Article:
So much of your music – and your memoir Things the Grandchildren Should Know is about that very idea. You’ve managed to find hope and deliverance during some very dark times in your life. That is evident in your music, and I do think that has quite a bit to do with your longevity.
That’s definitely a big part of my MO. It’s much more meaningful if you deal with some real heavy issues on your way to getting a hopeful message across — rather than something that’s more sugarcoated and not really getting into the nitty-gritty. Because of that, I’m often labeled as, oh, the guy who writes depressing songs. You’re not really paying attention if that’s all you’re getting out of it.
Have you continued working during the pandemic?
I haven’t written or made anything since this record. Between raising a three-year-old and doing all this promotion for the album, there really has not been a lot of time for creativity. Hopefully that will happen in the not-too-distant future. I’d love to get back to making new music.
Are you planning to tour at some point? Will EELS do any livestreams?
That’s the hardest part about the pandemic for me. In some ways I’m lucky because it’s a little bit easier for people like me to work at home, and I tend to live a reclusive lifestyle anyway. The hard part is we had a lot of plans to tour, but obviously that can’t happen now. We’ve had such a good time on our last couple of tours that we were dying to get back out there. We might do some livestream stuff. We’re trying to figure out some interesting ways to do it. In the meantime, we got the people at the Pukkelpop Festival in Belgium to allow us to post our entire show from a year ago on the EELS website. We posted it for free so people can see a live show with a screaming audience like it used to be.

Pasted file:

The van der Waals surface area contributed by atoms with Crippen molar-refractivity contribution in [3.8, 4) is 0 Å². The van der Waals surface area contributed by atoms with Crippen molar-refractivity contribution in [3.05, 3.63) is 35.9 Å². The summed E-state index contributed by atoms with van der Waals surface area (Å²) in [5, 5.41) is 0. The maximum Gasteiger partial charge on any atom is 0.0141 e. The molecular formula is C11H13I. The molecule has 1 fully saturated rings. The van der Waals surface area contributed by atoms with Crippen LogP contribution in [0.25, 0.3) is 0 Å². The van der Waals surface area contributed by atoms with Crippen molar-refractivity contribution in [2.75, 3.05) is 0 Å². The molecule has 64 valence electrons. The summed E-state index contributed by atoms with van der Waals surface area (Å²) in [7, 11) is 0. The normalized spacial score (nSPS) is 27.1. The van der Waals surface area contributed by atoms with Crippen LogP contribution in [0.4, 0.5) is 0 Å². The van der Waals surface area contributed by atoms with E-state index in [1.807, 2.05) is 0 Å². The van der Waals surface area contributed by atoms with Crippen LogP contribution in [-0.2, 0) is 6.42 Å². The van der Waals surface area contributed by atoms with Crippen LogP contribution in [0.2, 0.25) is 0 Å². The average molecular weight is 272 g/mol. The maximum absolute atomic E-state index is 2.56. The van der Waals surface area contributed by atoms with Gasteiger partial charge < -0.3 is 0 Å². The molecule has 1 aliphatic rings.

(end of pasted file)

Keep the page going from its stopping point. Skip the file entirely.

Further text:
If live shows resume next fall as has been predicted, will you tour behind the album, or do you think you’ll have moved on?
There was some talk of should we not put the album out now if we can’t go on tour? I decided people still want music — maybe need it now more than ever — and we’ve got new music so let’s just give it to them. We’ll go on tour as soon as we can — even if it’s a couple of years from now — because we’re just dying to do it.
You name-check “Tay” Swift and “Lover” in “Anything For Boo.” I’d love to hear your thoughts on her.
I don’t know a lot of her stuff, but I absolutely love the song “Lover.” I think it’s a perfect song and a perfect recording, too. And, as an established artist, I feel that one of my jobs is to expose little-known acts to people. So I namedrop the Beatles and Taylor Swift on this album. I think they’re going to see a big boost in their careers as a result.
Have you stopped smoking cigars?
I had gotten to the point where I only smoked on tour, but I had such a stressful year last year — I had to move out of my house and into my studio, and divorce did a real number on me — that I started smoking again at home. But don’t tell the kids that.
You are known for rocking some very distinct beard styles over the course of your career. What does your pandemic beard look like?
The beard is currently short and tight because it’s got to be something that’s manageable with a mask. If you have a big long beard flowing out under your mask I feel like that’s more of a germ danger for people.
Yeah, it’s a germ trellis.